Summary of a draft Research Article – Category: Atmosphere – Guest contribution of Frans van den Beemt – Physics of CO_{2} absorption processes: an original upper limit calculation of infrared CO_{2} absorption in case of a doubling of CO_{2} in the earth atmosphere

**Abstract
**We analyzed CO2 absorption and emission of infrared radiation and calculated the upper limit of a possible temperature increase at the earth’s surface, including the effect of average annual cloud cover. The calculations are based on measured spectra data of CO

_{2 }and we computed those using the general laws of physics and quantum mechanics. We found 1.33 W/m

^{2}extra absorption for doubling CO

_{2}of which we assume that half will be lost into space and half (0.67W/m

^{2}) contributes to a surface temperature increase with a worst case upper limit of 0.16K. We assess that the assumptions in IPCC report 2015 of 3.8W/m

^{2}and 1K increase respectively is overestimated considerably

**Samenvatting
**We analyserden de CO2-absorptie en emissie van infraroodstraling en we berekenden de bovengrens van een mogelijke temperatuurstijging van het aardoppervlak, gebruik makend van de algemene wetten van de natuurkunde en de kwantummechanica. We vonden 1.33 W/m

^{2}extra absorptie voor verdubbeling van CO

_{2 }waarvan we aannemen dat de ene helft verloren gaat in de ruimte. De andere helft (0.67W/m

^{2}) draagt bij aan een temperatuursverhoging met een worst-case-bovengrens van 0.16K. We concluderen dat de IPCC-aanname van 3.8W/m

^{2}[IPCC-rapport 2015] en 1K toename in oppervlaktetemperatuur (zonder feedbacks) een aanzienlijk overschatting is.

**Introduction
**The temperature of the earth atmosphere depends on several physical processes, to mention some important ones: water -evaporation, -condensation and -crystal formation, cloud formation, aerosols, convection, wind, gravitation, earth rotation and the radiation properties of its Infrared (IR) gasses. The question addressed here is, how an increase in Carbon Dioxide concentration will affect the earth atmosphere temperature at the surface.

Infrared active gasses (like H_{2}O, CH_{4}, CO_{2}) in our atmosphere interact with IR emissions of the earth surface. In this article we will focus on the physics of this interaction for Carbon Dioxide (CO_{2}) only. CO_{2} molecules absorb IR radiation from the surface and via collisions this energy will be transferred to all the neighboring molecules in the local atmosphere. The further transport of this energy happens mainly through transport of molecules in the never resting atmosphere, by wind advection and convection. Part of the IR emissions from the surface as well as from the atmosphere and clouds will be lost to space and this cools the earth and atmosphere.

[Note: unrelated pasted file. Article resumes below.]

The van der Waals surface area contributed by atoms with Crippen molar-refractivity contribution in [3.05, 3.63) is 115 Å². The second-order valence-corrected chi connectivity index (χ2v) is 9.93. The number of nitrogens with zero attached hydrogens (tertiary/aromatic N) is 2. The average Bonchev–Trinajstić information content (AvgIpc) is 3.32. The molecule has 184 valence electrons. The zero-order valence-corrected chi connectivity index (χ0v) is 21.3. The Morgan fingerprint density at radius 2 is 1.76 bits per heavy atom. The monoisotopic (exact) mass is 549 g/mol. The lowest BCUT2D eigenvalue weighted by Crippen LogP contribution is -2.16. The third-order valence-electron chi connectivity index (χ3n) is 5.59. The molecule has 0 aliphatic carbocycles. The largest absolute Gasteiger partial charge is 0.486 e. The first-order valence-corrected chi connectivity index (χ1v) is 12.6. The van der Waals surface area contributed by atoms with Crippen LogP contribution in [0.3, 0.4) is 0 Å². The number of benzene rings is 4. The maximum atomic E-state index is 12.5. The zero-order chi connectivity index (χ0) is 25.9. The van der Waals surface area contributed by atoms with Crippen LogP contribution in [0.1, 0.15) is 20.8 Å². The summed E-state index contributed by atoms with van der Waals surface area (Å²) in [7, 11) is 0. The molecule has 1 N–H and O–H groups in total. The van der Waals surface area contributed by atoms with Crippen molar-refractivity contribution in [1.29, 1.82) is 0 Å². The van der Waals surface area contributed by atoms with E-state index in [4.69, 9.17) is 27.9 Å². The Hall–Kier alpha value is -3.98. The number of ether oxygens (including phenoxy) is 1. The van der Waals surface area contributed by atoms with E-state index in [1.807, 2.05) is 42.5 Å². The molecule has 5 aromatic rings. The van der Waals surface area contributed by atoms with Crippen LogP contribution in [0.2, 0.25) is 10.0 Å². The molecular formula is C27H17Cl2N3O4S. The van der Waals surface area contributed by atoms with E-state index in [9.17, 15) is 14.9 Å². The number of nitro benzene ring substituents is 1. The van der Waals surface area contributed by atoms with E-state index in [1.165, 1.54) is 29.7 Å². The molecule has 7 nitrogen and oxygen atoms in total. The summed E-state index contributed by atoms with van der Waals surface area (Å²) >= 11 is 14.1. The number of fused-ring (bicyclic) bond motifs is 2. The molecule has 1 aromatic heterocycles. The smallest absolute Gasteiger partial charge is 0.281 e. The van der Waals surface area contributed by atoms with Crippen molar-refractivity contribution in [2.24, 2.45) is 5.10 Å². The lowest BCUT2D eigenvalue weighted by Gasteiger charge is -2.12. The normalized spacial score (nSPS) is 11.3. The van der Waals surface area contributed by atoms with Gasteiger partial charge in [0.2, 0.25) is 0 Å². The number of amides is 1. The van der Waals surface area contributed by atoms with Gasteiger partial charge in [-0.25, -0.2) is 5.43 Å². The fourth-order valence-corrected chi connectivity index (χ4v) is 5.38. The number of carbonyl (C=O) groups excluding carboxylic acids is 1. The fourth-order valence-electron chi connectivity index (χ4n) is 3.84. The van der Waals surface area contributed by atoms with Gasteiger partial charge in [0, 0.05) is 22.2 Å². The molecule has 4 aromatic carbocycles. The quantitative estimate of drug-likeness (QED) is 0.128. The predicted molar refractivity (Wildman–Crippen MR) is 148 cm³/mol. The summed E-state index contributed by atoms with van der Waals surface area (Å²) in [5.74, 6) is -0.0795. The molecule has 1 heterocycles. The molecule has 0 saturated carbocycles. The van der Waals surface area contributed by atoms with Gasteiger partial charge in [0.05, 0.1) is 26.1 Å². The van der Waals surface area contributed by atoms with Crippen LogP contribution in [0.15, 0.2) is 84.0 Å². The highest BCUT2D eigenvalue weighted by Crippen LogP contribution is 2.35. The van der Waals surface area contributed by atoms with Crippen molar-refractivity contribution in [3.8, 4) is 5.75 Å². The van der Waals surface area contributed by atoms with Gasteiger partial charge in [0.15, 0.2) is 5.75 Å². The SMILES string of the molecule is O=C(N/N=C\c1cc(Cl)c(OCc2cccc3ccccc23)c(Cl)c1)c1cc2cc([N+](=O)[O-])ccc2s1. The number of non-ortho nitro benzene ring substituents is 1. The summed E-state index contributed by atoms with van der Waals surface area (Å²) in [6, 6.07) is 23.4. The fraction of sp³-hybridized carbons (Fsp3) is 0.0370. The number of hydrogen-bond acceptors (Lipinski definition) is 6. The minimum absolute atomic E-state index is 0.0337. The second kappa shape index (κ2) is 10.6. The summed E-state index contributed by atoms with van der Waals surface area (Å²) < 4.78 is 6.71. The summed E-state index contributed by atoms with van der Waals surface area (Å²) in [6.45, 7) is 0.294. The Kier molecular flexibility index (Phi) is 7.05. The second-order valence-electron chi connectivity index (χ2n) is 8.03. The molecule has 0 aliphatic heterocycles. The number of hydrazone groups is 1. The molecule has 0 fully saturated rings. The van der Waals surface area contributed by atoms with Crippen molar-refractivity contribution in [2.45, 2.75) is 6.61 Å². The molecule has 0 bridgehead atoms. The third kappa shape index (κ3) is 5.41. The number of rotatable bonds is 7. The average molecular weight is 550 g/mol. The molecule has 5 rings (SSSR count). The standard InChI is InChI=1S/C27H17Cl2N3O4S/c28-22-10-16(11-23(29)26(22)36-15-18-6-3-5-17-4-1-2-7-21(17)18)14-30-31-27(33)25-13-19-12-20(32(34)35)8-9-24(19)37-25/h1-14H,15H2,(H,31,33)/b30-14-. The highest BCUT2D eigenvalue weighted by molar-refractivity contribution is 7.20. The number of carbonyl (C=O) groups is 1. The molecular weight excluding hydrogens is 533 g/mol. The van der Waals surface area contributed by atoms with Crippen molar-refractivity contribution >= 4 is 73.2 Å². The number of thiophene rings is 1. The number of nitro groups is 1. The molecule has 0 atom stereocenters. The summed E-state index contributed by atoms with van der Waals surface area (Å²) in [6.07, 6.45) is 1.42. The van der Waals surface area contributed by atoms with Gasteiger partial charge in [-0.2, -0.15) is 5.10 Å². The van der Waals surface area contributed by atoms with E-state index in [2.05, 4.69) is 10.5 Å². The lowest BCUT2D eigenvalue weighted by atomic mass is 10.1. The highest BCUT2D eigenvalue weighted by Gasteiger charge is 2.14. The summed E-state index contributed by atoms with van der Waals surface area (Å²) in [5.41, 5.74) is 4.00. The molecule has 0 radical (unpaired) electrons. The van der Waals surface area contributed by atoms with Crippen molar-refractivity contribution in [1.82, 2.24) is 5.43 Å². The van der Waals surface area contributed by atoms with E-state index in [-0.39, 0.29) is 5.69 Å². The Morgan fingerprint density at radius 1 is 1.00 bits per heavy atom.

**Methods**

We refrain from using the most common approach to analyse CO_{2} concentration and its effect on atmospheric temperature, which is using numeric methods based on well formulated radiation transport equations throughout the atmosphere. Instead, we take a different and overarching approach. First, we calculate an upper limit of absorption of energy (additional absorbed energy) by CO_{2} in the atmosphere for a doubling of the CO_{2} concentration. Next, we use this additional energy to calculate a best guess for a temperature rise, taking into consideration a global yearly average cloud cover due to convection and advection processes. The cloud cover shields incoming radiation from the sun and outgoing IR radiation from the surface and atmosphere. The IR emissions of cloud cover are assumed to contribute to emissions to space as well as emissions to the surface. In this paper we do not elaborate on IR radiation by clouds as clouds already absorb all IR radiation emitted from the surface beneath it, regardless of CO_{2} concentration. Hence, doubling of CO_{2} concentration has no effect on the amount of extra CO_{2} absorbed energy under cloud cover. Consequently doubling of CO_{2} concentration can only have effect on the clear sky parts of the atmosphere and this is calculated herein.